Thursday, May 31, 2007

She Hasn't Got The 'Guts' To Stay At Home

Dad called me at work yesterday to say that Mum's back in hospital.

I know he was finding it as hard to cope with as me because he said;
'Hi Ali, it's John'
'Hi John, you sound exactly like my Dad, only sadder and more strained'.

Apparently whatever it is that was wrong in the first place is back. 'Whatever it is' being a medical term I suppose, because it seems to be said a lot these days.

I imagine this answers the question of 'what would you do if you were over six thousand miles away and someone you loved was rushed to hospital.'

I am glad it first happened while we were back home, because now I know that I'd be pretty useless if I were to be there. Those horrid first days of my Mum being in so much pain and saying 'I'd like you all to leave now please'. The only thing I could constructively do was cook for my Dad, and after two meals I exhausted my culinary capabilities anyway. I made 'the salmon thing' and 'the chicken thing'.

She's back in the same ward, so it helps that I can visualize her there. I am toying with the idea of being useless and physically present though. She will get the results of more tests back today, and that'll help me decide.

Keep thinking good thoughts and sticking crystals in all available orifices, (orifi?) - Mrs. K.

Monday, May 28, 2007

Now this is how you garden....

One of the things I would have loved to have inherited from my Mum is her green thumb. I'm still hoping it's latent, but it's starting to look rather unlikely. Here are just a few photos of her garden, which she didn't even have chance to tend as she was putting her feet up in the hospital and not even babysitting...

OK, maybe not this photo.....

Every female on my Mum's side of the family is a magician in the garden, speaks fluent latin with respect to plant names, and has an obsession with garden shows, cuttings and compost verging on the obscene.

An example. During our stay my Aunty Jane and Uncle Phil drove over to visit. There was a phone call from the hospital to say Mum would be discharged at some point that afternoon, and there was a chance I might be at the hospital and unable to let my Aunty and Uncle in to the house after their long drive. Obviously you can't leave a huge great sign on the door saying 'dear Aunty Jane the key is under the mat', or as a friend of mine wrote 'if you're the gas man the key's by the milk bottles', but I was confident enough to know that if I wrote 'the key's by the Clematis Jackmanii' they'd be inside on their third pot of tea by the time I pulled up with the invalid.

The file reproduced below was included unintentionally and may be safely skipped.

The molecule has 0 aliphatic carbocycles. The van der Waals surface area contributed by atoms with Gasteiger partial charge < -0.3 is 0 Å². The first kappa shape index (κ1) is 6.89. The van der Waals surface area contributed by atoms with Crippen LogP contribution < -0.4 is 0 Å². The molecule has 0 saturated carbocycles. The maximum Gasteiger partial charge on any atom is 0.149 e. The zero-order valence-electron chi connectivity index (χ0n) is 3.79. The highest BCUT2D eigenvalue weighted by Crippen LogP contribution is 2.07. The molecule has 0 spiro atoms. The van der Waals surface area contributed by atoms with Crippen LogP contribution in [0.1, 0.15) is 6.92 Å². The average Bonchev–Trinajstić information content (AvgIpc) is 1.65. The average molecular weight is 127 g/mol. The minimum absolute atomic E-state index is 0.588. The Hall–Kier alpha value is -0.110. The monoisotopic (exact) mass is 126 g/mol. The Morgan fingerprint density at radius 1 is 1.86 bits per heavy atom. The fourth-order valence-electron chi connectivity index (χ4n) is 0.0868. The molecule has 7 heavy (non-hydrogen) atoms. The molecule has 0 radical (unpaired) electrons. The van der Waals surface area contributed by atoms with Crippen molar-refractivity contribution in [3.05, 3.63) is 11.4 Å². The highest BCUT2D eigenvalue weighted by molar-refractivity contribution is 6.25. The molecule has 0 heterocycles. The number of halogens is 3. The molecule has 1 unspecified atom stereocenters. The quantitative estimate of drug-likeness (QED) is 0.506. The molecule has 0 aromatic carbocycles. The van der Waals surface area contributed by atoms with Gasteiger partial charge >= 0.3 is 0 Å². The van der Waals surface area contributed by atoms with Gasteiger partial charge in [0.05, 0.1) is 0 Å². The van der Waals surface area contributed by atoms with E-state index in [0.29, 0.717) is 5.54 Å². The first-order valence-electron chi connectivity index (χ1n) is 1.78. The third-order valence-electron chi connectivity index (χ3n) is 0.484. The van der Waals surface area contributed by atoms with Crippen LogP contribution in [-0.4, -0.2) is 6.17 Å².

And yes, I do know what a Clematis Jackmanii is (see purple flower below) the trait as I say, could be latent.

I'm starting to wonder if maybe this gene hasn't skipped a generation....

Saturday, May 26, 2007

Back. Home?

We're back. Back to DSL. Hoorah to an internet connection that doesn't give up every time the phone rings. LK types with two fingers and you should trust me when I say he wasn't too happy to spend forty-five minutes morse-coding out a message to J. and Skeletor only to have it zapped by a phone call from someone concerned with my Mum's bowels. The poor boy had to have fifteen pints of Landlord at the Black Swan (aka The Mucky Duck) to recuperate.

Am I glad to be back? Hard to say. As usual I really ache with missing family and England. My heart and insides feel like they've been beaten with a mallet. Although it's true that that pain could be down to the two packets of pork scratchings, pickled onion monster munch and the huge bag of treacle toffee I had before going to bed. Who can say?

Most of the reason I'm not so keen on being back, and the reason why I'm blogging jet-lagged and mopey at 3am, is the huge amount of *stuff* we have to deal with now we're back. This trip was of such monumental length that it allowed me to put off thinking about a lot of crap until we got back.

On a positive note though, I am really glad to be back in a country that has toilet-seat protectors in public bathrooms. Uncannily happy.

As promised, here are some photos:-

Me trying to order three wheels of goat-bollock cheese in the fromagerie.

Caught in the reflection in the shop window. This apparently is what I look like when I speak French.


Vite. Takez-vouz le picture. It's going to pleut any minute.

The view from our not-too-shabby apartment.

Tuesday, May 22, 2007

Parlez-Vous Franglais?

Ah Paree, how you render me speechless. Literally.